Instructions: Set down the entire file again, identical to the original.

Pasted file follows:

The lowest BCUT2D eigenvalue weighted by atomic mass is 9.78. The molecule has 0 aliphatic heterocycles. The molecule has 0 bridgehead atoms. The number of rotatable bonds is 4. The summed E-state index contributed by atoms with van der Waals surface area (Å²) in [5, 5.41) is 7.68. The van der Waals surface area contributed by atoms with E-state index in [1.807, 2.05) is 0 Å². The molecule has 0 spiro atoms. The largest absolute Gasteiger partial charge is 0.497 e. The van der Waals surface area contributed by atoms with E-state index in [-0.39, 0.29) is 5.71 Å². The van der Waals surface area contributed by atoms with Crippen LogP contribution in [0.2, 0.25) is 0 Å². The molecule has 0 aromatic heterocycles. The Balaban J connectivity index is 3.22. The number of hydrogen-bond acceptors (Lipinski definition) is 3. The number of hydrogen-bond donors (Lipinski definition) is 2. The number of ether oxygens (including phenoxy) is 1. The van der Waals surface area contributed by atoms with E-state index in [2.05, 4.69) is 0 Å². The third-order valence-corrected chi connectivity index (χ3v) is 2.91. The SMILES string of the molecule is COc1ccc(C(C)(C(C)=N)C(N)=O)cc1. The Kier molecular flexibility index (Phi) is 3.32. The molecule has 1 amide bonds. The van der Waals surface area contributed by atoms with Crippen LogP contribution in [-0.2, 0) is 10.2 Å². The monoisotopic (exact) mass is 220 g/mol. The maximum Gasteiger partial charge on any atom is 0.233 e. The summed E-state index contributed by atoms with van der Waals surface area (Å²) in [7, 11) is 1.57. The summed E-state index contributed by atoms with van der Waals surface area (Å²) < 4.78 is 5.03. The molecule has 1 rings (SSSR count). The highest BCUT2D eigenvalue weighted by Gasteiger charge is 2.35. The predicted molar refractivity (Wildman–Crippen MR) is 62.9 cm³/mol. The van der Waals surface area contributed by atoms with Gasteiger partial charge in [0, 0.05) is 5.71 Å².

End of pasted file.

The lowest BCUT2D eigenvalue weighted by atomic mass is 9.78. The molecule has 0 aliphatic heterocycles. The molecule has 0 bridgehead atoms. The number of rotatable bonds is 4. The summed E-state index contributed by atoms with van der Waals surface area (Å²) in [5, 5.41) is 7.68. The van der Waals surface area contributed by atoms with E-state index in [1.807, 2.05) is 0 Å². The molecule has 0 spiro atoms. The largest absolute Gasteiger partial charge is 0.497 e. The van der Waals surface area contributed by atoms with E-state index in [-0.39, 0.29) is 5.71 Å². The van der Waals surface area contributed by atoms with Crippen LogP contribution in [0.2, 0.25) is 0 Å². The molecule has 0 aromatic heterocycles. The Balaban J connectivity index is 3.22. The number of hydrogen-bond acceptors (Lipinski definition) is 3. The number of hydrogen-bond donors (Lipinski definition) is 2. The number of ether oxygens (including phenoxy) is 1. The van der Waals surface area contributed by atoms with E-state index in [2.05, 4.69) is 0 Å². The third-order valence-corrected chi connectivity index (χ3v) is 2.91. The SMILES string of the molecule is COc1ccc(C(C)(C(C)=N)C(N)=O)cc1. The Kier molecular flexibility index (Phi) is 3.32. The molecule has 1 amide bonds. The van der Waals surface area contributed by atoms with Crippen LogP contribution in [-0.2, 0) is 10.2 Å². The monoisotopic (exact) mass is 220 g/mol. The maximum Gasteiger partial charge on any atom is 0.233 e. The summed E-state index contributed by atoms with van der Waals surface area (Å²) in [7, 11) is 1.57. The summed E-state index contributed by atoms with van der Waals surface area (Å²) < 4.78 is 5.03. The molecule has 1 rings (SSSR count). The highest BCUT2D eigenvalue weighted by Gasteiger charge is 2.35. The predicted molar refractivity (Wildman–Crippen MR) is 62.9 cm³/mol. The van der Waals surface area contributed by atoms with Gasteiger partial charge in [0, 0.05) is 5.71 Å².